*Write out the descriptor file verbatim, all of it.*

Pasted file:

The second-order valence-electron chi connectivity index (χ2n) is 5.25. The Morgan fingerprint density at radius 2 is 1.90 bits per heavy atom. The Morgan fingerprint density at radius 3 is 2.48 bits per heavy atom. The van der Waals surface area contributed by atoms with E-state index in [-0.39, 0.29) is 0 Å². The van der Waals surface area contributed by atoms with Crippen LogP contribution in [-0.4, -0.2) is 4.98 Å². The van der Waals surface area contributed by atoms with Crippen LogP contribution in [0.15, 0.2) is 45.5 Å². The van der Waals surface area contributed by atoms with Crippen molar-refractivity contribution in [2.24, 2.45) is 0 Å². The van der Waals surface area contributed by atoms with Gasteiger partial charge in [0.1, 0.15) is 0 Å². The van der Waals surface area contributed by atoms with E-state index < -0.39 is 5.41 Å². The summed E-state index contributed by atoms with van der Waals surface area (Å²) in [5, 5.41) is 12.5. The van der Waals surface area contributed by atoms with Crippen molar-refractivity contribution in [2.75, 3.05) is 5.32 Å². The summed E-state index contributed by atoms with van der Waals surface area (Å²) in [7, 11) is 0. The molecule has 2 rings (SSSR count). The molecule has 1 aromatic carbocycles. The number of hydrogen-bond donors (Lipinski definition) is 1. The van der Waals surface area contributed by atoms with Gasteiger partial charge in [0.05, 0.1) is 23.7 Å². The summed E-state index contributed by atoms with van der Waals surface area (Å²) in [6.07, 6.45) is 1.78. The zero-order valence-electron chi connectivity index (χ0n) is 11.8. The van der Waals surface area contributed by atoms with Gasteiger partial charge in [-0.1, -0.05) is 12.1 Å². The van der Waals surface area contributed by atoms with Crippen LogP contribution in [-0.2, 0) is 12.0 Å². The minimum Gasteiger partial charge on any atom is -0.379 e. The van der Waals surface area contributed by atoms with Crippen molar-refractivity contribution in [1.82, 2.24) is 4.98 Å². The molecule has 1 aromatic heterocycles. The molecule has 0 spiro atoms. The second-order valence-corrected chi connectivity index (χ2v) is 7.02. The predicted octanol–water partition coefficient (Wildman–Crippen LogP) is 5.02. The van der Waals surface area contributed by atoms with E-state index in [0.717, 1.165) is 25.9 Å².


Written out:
The second-order valence-electron chi connectivity index (χ2n) is 5.25. The Morgan fingerprint density at radius 2 is 1.90 bits per heavy atom. The Morgan fingerprint density at radius 3 is 2.48 bits per heavy atom. The van der Waals surface area contributed by atoms with E-state index in [-0.39, 0.29) is 0 Å². The van der Waals surface area contributed by atoms with Crippen LogP contribution in [-0.4, -0.2) is 4.98 Å². The van der Waals surface area contributed by atoms with Crippen LogP contribution in [0.15, 0.2) is 45.5 Å². The van der Waals surface area contributed by atoms with Crippen molar-refractivity contribution in [2.24, 2.45) is 0 Å². The van der Waals surface area contributed by atoms with Gasteiger partial charge in [0.1, 0.15) is 0 Å². The van der Waals surface area contributed by atoms with E-state index < -0.39 is 5.41 Å². The summed E-state index contributed by atoms with van der Waals surface area (Å²) in [5, 5.41) is 12.5. The van der Waals surface area contributed by atoms with Crippen molar-refractivity contribution in [2.75, 3.05) is 5.32 Å². The summed E-state index contributed by atoms with van der Waals surface area (Å²) in [7, 11) is 0. The molecule has 2 rings (SSSR count). The molecule has 1 aromatic carbocycles. The number of hydrogen-bond donors (Lipinski definition) is 1. The van der Waals surface area contributed by atoms with Gasteiger partial charge in [0.05, 0.1) is 23.7 Å². The summed E-state index contributed by atoms with van der Waals surface area (Å²) in [6.07, 6.45) is 1.78. The zero-order valence-electron chi connectivity index (χ0n) is 11.8. The van der Waals surface area contributed by atoms with Gasteiger partial charge in [-0.1, -0.05) is 12.1 Å². The van der Waals surface area contributed by atoms with Crippen LogP contribution in [-0.2, 0) is 12.0 Å². The minimum Gasteiger partial charge on any atom is -0.379 e. The van der Waals surface area contributed by atoms with Crippen molar-refractivity contribution in [1.82, 2.24) is 4.98 Å². The molecule has 1 aromatic heterocycles. The molecule has 0 spiro atoms. The second-order valence-corrected chi connectivity index (χ2v) is 7.02. The predicted octanol–water partition coefficient (Wildman–Crippen LogP) is 5.02. The van der Waals surface area contributed by atoms with E-state index in [0.717, 1.165) is 25.9 Å².